It's been said often that anyone is entitled to write his memoirs, because no one is obliged to read them. Taken facetiously or otherwise, the principle is valid, but unfortunately so in the case of the recently published memoirs of Lord Killanin, head of the International Olympic Committee (IOC) in the years 1972-80 and a member of the IOC from Ireland since 1952: My Olympic Years ( William Morrow & Co., Inc., $15.95).
A lot of people in sport should be obliged to read the book, especially Americans. It is an unparalleled opportunity to see ourselves as others see us. In this instance the observer is a witty, urbane writer—he was a journalist with London newspapers for many years before joining the IOC—as well as a dominant figure on the international sports scene. This is particularly true if one does not agree with Lord Killanin's Olympic views—and I do not agree with most of them.
While the book is packed with interesting details about the Games since their reestablishment in 1896, the persistent argument—the polemic—that runs through it concerns the mix of sports and politics; much more than half the book is devoted exclusively to that.
Killanin does not waste time calling for the separation of sports and politics; he is well aware that this is both futile and irrelevant. In his eight-year term as head of the IOC, he was deluged with political problems, including the aftermath of the massacre of Israelis at Munich, the disputes about recognizing two Germanys and two Chinas, apartheid in international sport and the U.S. boycott of the '80 Moscow Games. Politics and the Olympics have been inseparable since the first founding meetings of the IOC in the 1890s, which the French threatened to boycott if Germans attended.
Killanin himself says, "No one, I believe, needs less convincing than myself that politics are 'in' sport and have always been. Everything in our lives is governed by political decision." And then he comes to the crux of the issue: "What we in sport and the Olympic Movement need is the interest and support of politicians, not their interference." What constitutes interference rather than support, what is a laudable "use" of sport for political ends and what is intolerable—these are questions both honest and dishonest men disagree on, as well as democratic and totalitarian states. They are not easy questions. In 1976 at the Montreal Games, Killanin and the IOC resented and deplored the boycott by African countries caused by New Zealand's refusal to cut sporting ties with South Africa over its policy of apartheid. Just a few years later, however, the IOC backed the Russians in warning France it would be thrown out of the Moscow Games if it allowed a French tour by a South African rugby team. Hard political questions affect the IOC's most important function: determining in what country the Games will be held every four years.
There are also, I believe, far simpler questions. To this day, in these memoirs, Killanin defends the Games of 1936 and attacks the considerable worldwide efforts to boycott them on the grounds that spectators in Berlin witnessed the evils of Nazism and returned to their home countries better able to express their repugnance of it—as false and fatuous an argument as can be imagined. He is rewriting history. No less a personage than his own Olympic mentor, Avery Brundage, returned from those Games to give a speech in Madison Square Garden in which he said: "We can learn much from Germany.... No country since ancient Greece has displayed a more truly national interest in the Olympic spirit than you find in Germany today."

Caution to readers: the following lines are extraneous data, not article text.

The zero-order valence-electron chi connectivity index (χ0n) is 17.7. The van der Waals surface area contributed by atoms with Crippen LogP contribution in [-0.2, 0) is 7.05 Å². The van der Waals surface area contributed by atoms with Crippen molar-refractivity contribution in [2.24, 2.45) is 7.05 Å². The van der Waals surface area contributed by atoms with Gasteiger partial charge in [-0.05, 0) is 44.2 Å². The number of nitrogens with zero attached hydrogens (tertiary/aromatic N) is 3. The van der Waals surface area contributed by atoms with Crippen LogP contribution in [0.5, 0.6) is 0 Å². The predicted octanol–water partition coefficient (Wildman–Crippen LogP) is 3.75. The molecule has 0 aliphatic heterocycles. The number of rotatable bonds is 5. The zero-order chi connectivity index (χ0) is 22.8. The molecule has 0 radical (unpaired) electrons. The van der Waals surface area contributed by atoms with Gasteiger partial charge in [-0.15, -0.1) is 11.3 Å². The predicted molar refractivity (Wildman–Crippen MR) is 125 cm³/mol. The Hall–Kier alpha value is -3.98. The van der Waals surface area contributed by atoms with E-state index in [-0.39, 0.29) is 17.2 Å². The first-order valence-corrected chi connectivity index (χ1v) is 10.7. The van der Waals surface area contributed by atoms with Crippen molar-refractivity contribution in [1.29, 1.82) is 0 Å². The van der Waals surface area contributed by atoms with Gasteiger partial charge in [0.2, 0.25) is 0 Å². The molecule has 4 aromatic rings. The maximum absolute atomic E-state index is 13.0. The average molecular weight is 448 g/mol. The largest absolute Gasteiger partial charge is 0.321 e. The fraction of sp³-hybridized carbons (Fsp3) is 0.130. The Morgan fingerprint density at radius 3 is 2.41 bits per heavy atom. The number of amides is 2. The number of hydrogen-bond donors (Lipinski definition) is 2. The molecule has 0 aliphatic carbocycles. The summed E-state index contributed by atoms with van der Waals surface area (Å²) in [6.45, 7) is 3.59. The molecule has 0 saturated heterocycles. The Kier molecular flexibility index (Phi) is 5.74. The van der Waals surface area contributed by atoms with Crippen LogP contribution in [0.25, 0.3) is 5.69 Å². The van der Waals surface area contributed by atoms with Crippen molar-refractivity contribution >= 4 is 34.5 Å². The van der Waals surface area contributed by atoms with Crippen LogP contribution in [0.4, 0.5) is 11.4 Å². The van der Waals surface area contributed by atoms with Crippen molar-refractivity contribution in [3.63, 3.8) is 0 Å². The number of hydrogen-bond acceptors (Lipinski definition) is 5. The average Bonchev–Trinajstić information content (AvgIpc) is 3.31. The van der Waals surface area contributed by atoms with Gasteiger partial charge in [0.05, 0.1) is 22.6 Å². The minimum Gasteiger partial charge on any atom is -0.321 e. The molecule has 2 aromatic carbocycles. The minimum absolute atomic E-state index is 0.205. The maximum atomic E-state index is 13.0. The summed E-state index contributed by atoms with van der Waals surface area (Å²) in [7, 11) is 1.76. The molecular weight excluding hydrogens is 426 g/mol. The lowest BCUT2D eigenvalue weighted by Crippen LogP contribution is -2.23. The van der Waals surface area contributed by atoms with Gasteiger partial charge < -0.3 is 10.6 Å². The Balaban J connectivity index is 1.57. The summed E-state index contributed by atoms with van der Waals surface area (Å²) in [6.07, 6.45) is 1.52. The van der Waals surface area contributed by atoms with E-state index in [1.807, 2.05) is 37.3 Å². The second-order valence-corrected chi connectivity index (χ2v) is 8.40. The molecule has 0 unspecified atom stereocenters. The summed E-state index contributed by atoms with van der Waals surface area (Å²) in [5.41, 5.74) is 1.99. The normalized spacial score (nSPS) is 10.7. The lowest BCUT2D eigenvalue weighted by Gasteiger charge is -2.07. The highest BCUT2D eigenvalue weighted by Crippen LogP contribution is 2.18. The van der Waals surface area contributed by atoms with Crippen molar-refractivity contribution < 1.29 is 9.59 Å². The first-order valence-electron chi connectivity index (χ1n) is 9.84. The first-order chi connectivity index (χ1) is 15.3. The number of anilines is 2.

The fact is that from the day the Nazis took over, staging the '36 Games became an instrument of government policy, apparently a tolerable "use" of sports and athletes. For foreign visitors, Berlin was scrubbed clean of official murder, official thuggery and other brutalities of official policy—Nazi "efficiency" going so far as to rehang, temporarily, the paintings by Jewish artists that had been removed from the National Gallery. The view of Germany that visitors carried back to their home countries was a public relations triumph of sweetness, light and strength through sports.
What inspires much of this book—which was first published in England—is Killanin's fury at the boycott of the Moscow Games by the U.S. and 61 other nations because of the Soviet invasion of Afghanistan. That action ruined Killanin's hope of making those Games the crowning achievement of his Olympic career as he left the IOC presidency. (He puts quotes around the word "invasion" as if he believes that the thousands of Russian troops still there are on holiday.) The 229-page book is barely into its fifth paragraph when Lord Killanin begins criticizing the positions on the boycott taken by President Jimmy Carter, Prime Minister Margaret Thatcher of Great Britain, Prime Minister Malcolm Fraser of New Zealand and other heads of state. Killanin's criticism of the U.S. boycott in the British edition of the book is considerably softened by him in the American version, for obvious political reasons.
After Killanin has his cake by castigating both Houses of Parliament for their behavior in support of the boycott, he proceeds coyly to eat it, too, affirming that, of course, "as an Irishman" he declines to get involved "in British domestic policies."
The Russians, it should be noted, have often enough threatened to boycott the Olympics for political reasons. At the Montreal Games, as Killanin relates, one of their male swimmers suddenly disappeared and they became convinced that he had been seduced into a defection by the U.S. As they prepared their denunciations and started to pack up and go home, the swimmer reappeared—having defected for only a brief spell into the arms of a female capitalist.